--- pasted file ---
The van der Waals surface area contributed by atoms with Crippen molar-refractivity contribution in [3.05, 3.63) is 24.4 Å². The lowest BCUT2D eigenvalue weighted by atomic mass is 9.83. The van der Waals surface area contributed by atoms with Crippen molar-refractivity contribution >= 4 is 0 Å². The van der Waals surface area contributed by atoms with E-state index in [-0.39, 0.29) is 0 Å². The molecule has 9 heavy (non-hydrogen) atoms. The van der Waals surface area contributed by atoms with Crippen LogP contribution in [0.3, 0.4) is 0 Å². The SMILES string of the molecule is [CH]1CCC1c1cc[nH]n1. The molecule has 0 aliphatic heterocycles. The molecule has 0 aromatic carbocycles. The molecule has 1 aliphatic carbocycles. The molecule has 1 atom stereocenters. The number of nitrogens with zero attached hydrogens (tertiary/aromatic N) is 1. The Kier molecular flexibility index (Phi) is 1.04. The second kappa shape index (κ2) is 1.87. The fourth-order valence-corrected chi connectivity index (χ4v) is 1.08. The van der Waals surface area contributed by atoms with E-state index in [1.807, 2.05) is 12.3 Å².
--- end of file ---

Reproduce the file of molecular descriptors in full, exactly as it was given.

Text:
The van der Waals surface area contributed by atoms with Crippen molar-refractivity contribution in [3.05, 3.63) is 24.4 Å². The lowest BCUT2D eigenvalue weighted by atomic mass is 9.83. The van der Waals surface area contributed by atoms with Crippen molar-refractivity contribution >= 4 is 0 Å². The van der Waals surface area contributed by atoms with E-state index in [-0.39, 0.29) is 0 Å². The molecule has 9 heavy (non-hydrogen) atoms. The van der Waals surface area contributed by atoms with Crippen LogP contribution in [0.3, 0.4) is 0 Å². The SMILES string of the molecule is [CH]1CCC1c1cc[nH]n1. The molecule has 0 aliphatic heterocycles. The molecule has 0 aromatic carbocycles. The molecule has 1 aliphatic carbocycles. The molecule has 1 atom stereocenters. The number of nitrogens with zero attached hydrogens (tertiary/aromatic N) is 1. The Kier molecular flexibility index (Phi) is 1.04. The second kappa shape index (κ2) is 1.87. The fourth-order valence-corrected chi connectivity index (χ4v) is 1.08. The van der Waals surface area contributed by atoms with E-state index in [1.807, 2.05) is 12.3 Å².